So, what are we left with – well, the DVD has 6 self-contained chapters. The first two are a longer and shorter edited version of a promotional film of the Grand Prix, which gives a professionally-narrated and produced summary of what sailplane Grand Prix is, some of the competitors, and some beautiful footage of gliders flying in the Andes, as well as some great footage of Condors. Some of the footage is of competition flying, but some seems to be either from practice days or specially flown filming trips, because on a few occasions you can clearly see one glider (I think Kawa’s Diana) popping its brakes to stay in position.

The footage of the Andes flying is breathtaking and the camera people have done an incredible job. It is romantic, dramatic and hypnotic and it would be great to show non-flying friends who want to see what gliding is about, but it also looks like it is designed to show some big-time decision makers in a boardroom somewhere. One thing I noticed that helped me come to this conclusion – in addition to the shots of sponsor artwork and pilots drinking from cans so the brand is clearly visible, there’s not a bucket hat in sight! Just bare-headed glamorous pilots like Kawa and Rocca (and Uli Schwenk – not so glamorous, but a great pilot)!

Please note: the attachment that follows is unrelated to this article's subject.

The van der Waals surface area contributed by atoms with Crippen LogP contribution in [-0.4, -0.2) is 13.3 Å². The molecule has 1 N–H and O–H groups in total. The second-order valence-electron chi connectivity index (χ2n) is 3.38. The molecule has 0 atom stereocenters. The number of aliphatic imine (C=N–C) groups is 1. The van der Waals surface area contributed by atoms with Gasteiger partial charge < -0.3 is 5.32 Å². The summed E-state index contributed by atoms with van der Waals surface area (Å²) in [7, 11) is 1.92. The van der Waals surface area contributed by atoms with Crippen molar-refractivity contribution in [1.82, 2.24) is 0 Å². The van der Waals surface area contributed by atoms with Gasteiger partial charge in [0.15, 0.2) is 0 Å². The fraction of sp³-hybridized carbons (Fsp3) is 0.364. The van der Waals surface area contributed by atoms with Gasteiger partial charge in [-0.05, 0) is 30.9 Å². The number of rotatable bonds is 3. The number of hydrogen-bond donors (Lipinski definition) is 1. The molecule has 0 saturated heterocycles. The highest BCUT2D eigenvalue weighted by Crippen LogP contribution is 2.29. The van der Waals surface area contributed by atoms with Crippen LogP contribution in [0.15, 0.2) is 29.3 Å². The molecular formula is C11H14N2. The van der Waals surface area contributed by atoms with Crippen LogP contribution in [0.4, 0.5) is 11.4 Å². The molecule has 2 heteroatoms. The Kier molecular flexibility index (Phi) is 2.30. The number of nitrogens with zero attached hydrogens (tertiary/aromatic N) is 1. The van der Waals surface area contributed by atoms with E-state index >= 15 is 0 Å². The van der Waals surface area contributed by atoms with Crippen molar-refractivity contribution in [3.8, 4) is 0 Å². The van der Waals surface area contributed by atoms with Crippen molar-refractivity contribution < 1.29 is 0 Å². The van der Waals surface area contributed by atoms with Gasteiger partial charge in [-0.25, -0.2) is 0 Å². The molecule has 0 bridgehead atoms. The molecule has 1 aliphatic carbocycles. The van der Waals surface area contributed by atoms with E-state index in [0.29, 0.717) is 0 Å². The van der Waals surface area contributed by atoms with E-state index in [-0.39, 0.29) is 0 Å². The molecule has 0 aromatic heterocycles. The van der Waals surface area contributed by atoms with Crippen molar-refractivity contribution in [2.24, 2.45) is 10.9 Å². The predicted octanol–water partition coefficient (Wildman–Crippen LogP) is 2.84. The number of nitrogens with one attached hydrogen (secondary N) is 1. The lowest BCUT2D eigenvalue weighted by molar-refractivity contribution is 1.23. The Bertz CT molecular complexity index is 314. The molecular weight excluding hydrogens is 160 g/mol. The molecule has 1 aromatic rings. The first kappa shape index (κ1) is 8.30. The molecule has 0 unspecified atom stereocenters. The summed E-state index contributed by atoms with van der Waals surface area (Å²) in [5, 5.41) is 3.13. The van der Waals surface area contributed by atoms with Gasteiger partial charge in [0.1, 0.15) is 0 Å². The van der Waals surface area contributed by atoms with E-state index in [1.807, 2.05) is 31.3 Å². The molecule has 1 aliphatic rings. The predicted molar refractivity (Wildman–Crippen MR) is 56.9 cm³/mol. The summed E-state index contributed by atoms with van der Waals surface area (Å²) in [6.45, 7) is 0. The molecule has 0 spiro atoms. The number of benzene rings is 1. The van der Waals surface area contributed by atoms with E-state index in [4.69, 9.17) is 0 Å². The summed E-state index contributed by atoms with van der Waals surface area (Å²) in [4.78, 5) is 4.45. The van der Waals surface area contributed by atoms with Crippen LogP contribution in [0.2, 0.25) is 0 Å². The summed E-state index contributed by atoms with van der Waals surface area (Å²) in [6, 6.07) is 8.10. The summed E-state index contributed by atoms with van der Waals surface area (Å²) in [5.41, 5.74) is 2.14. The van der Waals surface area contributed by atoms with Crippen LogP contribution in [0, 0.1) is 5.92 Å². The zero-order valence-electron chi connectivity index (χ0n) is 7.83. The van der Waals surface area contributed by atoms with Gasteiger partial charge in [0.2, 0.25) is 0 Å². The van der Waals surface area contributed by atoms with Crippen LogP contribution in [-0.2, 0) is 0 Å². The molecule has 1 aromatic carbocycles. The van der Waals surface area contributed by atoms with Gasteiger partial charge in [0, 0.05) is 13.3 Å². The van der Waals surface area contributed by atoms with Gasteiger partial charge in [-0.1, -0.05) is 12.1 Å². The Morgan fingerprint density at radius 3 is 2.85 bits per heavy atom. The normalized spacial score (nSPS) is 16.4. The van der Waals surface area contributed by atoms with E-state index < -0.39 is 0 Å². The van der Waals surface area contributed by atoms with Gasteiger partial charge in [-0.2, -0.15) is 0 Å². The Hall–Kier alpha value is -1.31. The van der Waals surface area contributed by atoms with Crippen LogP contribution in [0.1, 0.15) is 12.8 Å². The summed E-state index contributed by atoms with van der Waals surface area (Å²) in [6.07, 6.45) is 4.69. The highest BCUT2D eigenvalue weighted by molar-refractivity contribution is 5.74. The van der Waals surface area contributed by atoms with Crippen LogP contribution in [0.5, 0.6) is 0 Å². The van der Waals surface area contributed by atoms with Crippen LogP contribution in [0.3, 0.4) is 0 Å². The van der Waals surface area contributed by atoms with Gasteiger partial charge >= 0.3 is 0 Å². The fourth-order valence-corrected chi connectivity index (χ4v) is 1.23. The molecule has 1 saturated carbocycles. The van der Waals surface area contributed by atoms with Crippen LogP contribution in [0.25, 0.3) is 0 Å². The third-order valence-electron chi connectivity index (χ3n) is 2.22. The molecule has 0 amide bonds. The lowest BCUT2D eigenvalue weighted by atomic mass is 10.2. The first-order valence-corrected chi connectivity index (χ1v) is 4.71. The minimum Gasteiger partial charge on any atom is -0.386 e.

Next up is a piece called Dinamica – One Day in Sailplane Grand Prix, which provides a mix of in-flight footage, computer graphics and interviews, covering one of the competition days (day 6 I think) won by local hero Carlos Rocca. This is the sort of thing I wanted to see more of – I wanted something like this for each day. The graphics show how the lead changes, how pilots make good and bad decisions getting to turnpoints, while racing footage shows ridge-running, thermalling and close flying. Beautiful!

Aquarium is more than 30 minutes of sailplane footage with an electronic style soundtrack and no narration. Perfect for a gliding club to put on at a public display day, it is hypnotic and beautiful, mixing footage of mountain flying with flying over Santiago city, gliders dumping water ballast and flying with Condors.

Kawa in the cockpit has air to air and from the cockpit footage – lovely again; and finally there is a track dedicated to a speeded up computer animation of a day’s race, to show what the tracking system can do.

So, overall it’s a lovely DVD, though for me, it doesn’t satisfy my desire to have a record of the whole Grand Prix, where I can follow each day’s racing (since I couldn’t subscribe to the live coverage).